Published in January 1776, the pamphlet Common Sense by Thomas Paine argues for American independence. In the introduction to the pamphlet, Paine says that he knows many will not favor his argument because it challenges the status quo of the colonies and the rule of the British government. He says that
a long habit of not thinking a thing wrong, gives it a superficial appearance of being right.
As a result, many colonists are dissuaded by any attempt at action. Paine knows, however, that in time the colonists will come to see that they have the right to inquire about the abuse of power wielded by Britain. Paine says the issue of independence is one of universal appeal, a burden that weighs on the back of all humankind.
In Chapter 1, “On the Origin and Design of Government in General, with Concise Remarks on the English Constitution,” Paine argues that some writers have confused the distinction between society and government. Paine states that society is a blessing, while government is simply a necessary evil. To illustrate his point, he constructs a hypothetical situation in which a small group of people are stranded on an uninhabited island, making them the sole beings on the land. Paine says that by nature, people will seek the help of others and form a basic sense of community that is geared toward the survival and best interests of all involved. However, when this society continues to grow, having all members participate in their own governance becomes unmanageable, so a system of government is put into place. In the beginning, the representatives in the government are supposed to speak for all; however, in time these representatives become self-serving. Hence, a simple society becomes an ill government. Paine then departs into a critical discussion on the Constitution of England. He says the document was written for different times but now it cannot deliver the rights it promises. Paine says the foundation of the English government is contradictory and complex: the three checks—the monarchy, the aristocracy, and the commons—have no bearing on each other and do not represent the voice of the English people. Such a composition creates “a house divided against itself.” Paine says that this system of government is supported more by national pride than by reason, and this cripples people from being able to seek a better constitution as the foundation for a just government.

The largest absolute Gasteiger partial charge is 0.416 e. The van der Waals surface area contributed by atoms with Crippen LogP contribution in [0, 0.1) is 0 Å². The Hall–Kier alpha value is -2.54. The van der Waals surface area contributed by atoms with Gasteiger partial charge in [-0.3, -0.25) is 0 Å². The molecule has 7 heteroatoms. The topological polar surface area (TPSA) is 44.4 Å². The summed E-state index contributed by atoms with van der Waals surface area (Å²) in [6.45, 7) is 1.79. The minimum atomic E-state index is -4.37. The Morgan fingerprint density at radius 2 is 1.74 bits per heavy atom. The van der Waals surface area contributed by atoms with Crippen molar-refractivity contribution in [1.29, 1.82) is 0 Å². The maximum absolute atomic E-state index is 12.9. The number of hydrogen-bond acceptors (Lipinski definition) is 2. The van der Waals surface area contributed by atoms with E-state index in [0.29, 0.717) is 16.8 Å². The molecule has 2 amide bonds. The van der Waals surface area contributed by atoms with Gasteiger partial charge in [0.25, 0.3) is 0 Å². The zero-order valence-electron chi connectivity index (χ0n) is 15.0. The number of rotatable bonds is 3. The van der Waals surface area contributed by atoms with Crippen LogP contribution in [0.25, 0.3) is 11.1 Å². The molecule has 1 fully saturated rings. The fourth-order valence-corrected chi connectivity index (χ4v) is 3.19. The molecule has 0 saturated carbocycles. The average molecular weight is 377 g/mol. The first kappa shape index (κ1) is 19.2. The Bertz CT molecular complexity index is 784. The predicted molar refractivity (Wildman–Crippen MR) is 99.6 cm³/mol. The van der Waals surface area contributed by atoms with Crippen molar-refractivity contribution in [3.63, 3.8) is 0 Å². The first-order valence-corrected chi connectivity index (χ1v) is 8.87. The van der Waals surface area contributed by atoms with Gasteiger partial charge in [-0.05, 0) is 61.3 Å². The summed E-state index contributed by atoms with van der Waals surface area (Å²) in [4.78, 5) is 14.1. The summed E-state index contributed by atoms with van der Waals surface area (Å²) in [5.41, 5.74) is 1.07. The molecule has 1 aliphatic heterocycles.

Paine continues his examination of monarchical governments in Chapter 2, “Of Monarchy and Hereditary Succession.” There are distinctions made between people who are controlled by logical circumstances: men and women are defined by nature; good and evil are defined by heaven. But what defines and separates kings from subjects? Paine says that the illogical distinction between common people and those supposedly of royal birth does nothing but create misery for people and that “it is the pride of kings which throws mankind into confusion.” He says that early states that were not ruled by kings also did not see war. Paine points out that the Israelites made an early plea for a king to rule over them, and he uses several lines of scripture to show that monarchical rule was not respected. Paine cites Samuel, who tells the Israelites that the only being who should rule over them is the Lord. When they persist in their plea for a king, they are punished for wanting a mortal to rule. Wanting a monarchical government is not in the best interest of the people because although the initial king might be just, his successor might be a rogue or a fool. Paine says that it is likely that the origins of royal families are no different from those of anyone else and that frequent monetary bribes paved the way to the throne. The system of hereditary rule goes against mankind’s original systems of equal and fair representation, and there can be no other explanation for its existence. Paine says that England has known some good kings but that it has known more bad...
(The entire section is 3,165 words.)